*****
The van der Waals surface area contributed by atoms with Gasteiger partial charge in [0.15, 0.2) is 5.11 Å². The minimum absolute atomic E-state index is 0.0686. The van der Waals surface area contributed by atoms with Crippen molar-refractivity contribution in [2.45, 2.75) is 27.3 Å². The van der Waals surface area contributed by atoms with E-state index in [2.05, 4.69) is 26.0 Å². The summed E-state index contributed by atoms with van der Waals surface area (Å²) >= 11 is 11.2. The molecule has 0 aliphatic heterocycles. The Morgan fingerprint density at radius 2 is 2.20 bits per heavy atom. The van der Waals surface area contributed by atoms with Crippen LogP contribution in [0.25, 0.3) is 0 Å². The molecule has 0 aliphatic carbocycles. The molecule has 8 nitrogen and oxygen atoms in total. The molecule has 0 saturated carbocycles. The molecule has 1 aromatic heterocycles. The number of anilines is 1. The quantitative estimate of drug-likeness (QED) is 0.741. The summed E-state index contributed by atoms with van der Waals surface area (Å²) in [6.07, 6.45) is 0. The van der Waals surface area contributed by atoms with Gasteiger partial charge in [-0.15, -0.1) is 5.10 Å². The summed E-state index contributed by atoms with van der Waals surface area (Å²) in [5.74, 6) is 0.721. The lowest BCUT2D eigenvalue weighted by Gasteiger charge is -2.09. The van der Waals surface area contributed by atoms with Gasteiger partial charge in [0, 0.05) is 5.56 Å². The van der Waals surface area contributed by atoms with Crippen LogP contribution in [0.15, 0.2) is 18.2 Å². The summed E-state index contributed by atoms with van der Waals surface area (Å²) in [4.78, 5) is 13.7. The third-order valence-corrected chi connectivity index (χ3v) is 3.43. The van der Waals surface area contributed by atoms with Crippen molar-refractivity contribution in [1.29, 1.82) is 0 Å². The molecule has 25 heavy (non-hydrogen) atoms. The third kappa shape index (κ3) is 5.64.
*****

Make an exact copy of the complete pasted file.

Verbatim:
The van der Waals surface area contributed by atoms with Gasteiger partial charge in [0.15, 0.2) is 5.11 Å². The minimum absolute atomic E-state index is 0.0686. The van der Waals surface area contributed by atoms with Crippen molar-refractivity contribution in [2.45, 2.75) is 27.3 Å². The van der Waals surface area contributed by atoms with E-state index in [2.05, 4.69) is 26.0 Å². The summed E-state index contributed by atoms with van der Waals surface area (Å²) >= 11 is 11.2. The molecule has 0 aliphatic heterocycles. The Morgan fingerprint density at radius 2 is 2.20 bits per heavy atom. The van der Waals surface area contributed by atoms with Crippen LogP contribution in [0.25, 0.3) is 0 Å². The molecule has 0 aliphatic carbocycles. The molecule has 8 nitrogen and oxygen atoms in total. The molecule has 0 saturated carbocycles. The molecule has 1 aromatic heterocycles. The number of anilines is 1. The quantitative estimate of drug-likeness (QED) is 0.741. The summed E-state index contributed by atoms with van der Waals surface area (Å²) in [6.07, 6.45) is 0. The van der Waals surface area contributed by atoms with Gasteiger partial charge in [-0.15, -0.1) is 5.10 Å². The summed E-state index contributed by atoms with van der Waals surface area (Å²) in [5.74, 6) is 0.721. The lowest BCUT2D eigenvalue weighted by Gasteiger charge is -2.09. The van der Waals surface area contributed by atoms with Gasteiger partial charge in [0, 0.05) is 5.56 Å². The van der Waals surface area contributed by atoms with Crippen LogP contribution in [0.15, 0.2) is 18.2 Å². The summed E-state index contributed by atoms with van der Waals surface area (Å²) in [4.78, 5) is 13.7. The third-order valence-corrected chi connectivity index (χ3v) is 3.43. The van der Waals surface area contributed by atoms with Crippen molar-refractivity contribution in [1.29, 1.82) is 0 Å². The molecule has 25 heavy (non-hydrogen) atoms. The third kappa shape index (κ3) is 5.64.